Use this URL to cite or link to this record in EThOS: https://ethos.bl.uk/OrderDetails.do?uin=uk.bl.ethos.740277
Title: Improving understanding and access to treatment for eating disorders among British South Asian females
Author: Nazir, Bushra
ISNI:       0000 0004 7225 1933
Awarding Body: University of Manchester
Current Institution: University of Manchester
Date of Award: 2016
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Abstract:
Introduction: Eating disorders were previously regarded as a Western culture-bound syndrome affecting only young Western women. However they have been described in the UK and in across the world. Research has highlighted the prevalence of disordered eating among South Asian females. However little is known about the process of how this comes about, and little qualitative research has been conducted in this area. This research aimed to understand the issues relating to the development and maintenance of eating disorders among South Asian females and their help seeking behavior, as well as the barriers to accessing treatment. Methods: Three main studies were carried out; two systematic reviews, a review of prevalence (study 1), a qualitative review (study 2) and a qualitative study (study 3). For study 1, the review was planned and reported with reference to MOOSE guidelines (Stroup et al 2000) for systematic reviews of observational studies. For study 2, the quality of the studies was appraised in accordance with Critical Appraisal Skills Programme Criteria (CASP 2013), qualitative research check list. For both reviews, a systematic literature search was conducted across four data basis, Psychinfo, Medline, CINAL and EMBASE. All articles were screened against inclusion/exclusion criteria. The data extracted from the selected studies was tabulated in a way that demonstrated the methodological robustness and cultural quality of each study was also reported. For the qualitative study (study 3), semi-structured interviews were carried out with three groups of participants, ten South Asian females with eating disorders, seven parents and siblings and eighteen health care professionals. Results: For study 1, thirteen studies were initially selected. Overall, these studies reported higher prevalence of Bulimia among Asian females in the UK compared to Caucasian females. Studies conducted in Pakistan and India reported a lower prevalence rate of diagnosable eating disorders than reported in Western countries. In study 2, three studies were selected. They identified important themes; cultural conflict and controlling families. In study 3, two overarching themes were identified with corresponding sub-themes; development and maintenance of eating disorders in the context of family and cultural conflict; barriers and facilitators to accessing treatment. Conclusions: Reviewed prevalence study findings highlighted a need to consider the adaptation of measuring tools, as eating disorders may present differently in different cultures, and diagnostic criteria based on Western norms may not always be appropriate. There was a lack of qualitative studies and those available were of poor quality. The main aetiology and maintenance of Eating Disorders reported by South Asian females were focused on conflict with family and culture. Seeking treatment was difficult for these women due to stigma, shame, issues of confidentiality and lack of training and understanding in cultural competence among health care professionals.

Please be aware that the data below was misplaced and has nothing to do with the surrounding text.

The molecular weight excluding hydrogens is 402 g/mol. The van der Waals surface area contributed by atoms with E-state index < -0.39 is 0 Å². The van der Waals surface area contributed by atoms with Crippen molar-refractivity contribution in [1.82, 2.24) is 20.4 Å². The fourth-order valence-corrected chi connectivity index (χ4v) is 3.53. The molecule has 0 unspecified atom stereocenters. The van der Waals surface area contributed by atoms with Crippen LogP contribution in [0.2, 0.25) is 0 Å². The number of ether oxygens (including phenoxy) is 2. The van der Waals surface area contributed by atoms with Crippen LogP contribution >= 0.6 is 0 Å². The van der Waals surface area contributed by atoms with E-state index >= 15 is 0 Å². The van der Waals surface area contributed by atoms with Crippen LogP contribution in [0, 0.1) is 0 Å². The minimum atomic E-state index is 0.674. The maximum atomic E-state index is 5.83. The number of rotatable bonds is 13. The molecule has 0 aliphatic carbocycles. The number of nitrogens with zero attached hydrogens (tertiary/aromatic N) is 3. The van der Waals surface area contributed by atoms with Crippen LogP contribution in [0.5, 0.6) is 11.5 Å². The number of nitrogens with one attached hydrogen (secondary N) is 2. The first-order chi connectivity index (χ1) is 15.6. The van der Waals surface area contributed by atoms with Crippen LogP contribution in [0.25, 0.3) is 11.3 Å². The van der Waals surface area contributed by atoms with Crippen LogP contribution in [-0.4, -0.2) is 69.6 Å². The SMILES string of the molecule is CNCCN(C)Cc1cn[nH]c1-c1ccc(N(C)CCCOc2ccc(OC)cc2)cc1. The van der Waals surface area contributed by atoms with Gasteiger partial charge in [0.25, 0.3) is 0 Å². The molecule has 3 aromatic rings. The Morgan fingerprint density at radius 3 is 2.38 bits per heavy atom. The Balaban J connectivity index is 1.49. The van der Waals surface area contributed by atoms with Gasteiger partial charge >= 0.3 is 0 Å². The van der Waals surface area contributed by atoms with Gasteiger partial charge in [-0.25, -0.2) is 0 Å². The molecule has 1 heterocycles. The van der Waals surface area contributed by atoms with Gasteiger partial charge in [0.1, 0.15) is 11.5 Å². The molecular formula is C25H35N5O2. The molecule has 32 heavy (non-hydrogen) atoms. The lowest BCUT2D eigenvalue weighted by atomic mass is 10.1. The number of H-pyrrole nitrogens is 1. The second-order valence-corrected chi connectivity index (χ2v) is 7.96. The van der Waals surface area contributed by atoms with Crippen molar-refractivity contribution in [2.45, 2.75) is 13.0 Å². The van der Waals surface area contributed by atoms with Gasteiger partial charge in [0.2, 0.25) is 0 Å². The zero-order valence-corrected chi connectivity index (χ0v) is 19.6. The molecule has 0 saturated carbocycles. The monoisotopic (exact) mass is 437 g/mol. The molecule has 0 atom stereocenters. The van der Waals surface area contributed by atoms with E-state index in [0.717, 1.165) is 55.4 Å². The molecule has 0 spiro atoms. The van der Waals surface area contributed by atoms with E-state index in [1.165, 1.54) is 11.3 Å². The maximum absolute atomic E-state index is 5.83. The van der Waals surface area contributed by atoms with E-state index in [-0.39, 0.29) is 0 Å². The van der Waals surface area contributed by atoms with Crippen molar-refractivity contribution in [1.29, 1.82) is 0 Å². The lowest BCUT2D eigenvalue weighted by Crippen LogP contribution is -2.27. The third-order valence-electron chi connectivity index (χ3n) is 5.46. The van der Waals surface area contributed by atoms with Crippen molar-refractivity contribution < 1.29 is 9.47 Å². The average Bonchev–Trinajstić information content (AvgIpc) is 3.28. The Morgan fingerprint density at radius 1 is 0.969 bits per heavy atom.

Supervisor: Peters, Sarah Sponsor: Not available
Qualification Name: Thesis (Ph.D.) Qualification Level: Doctoral
EThOS ID: uk.bl.ethos.740277  DOI: Not available
Keywords: Eating Disorders ; South Asian females ; Access to treatment
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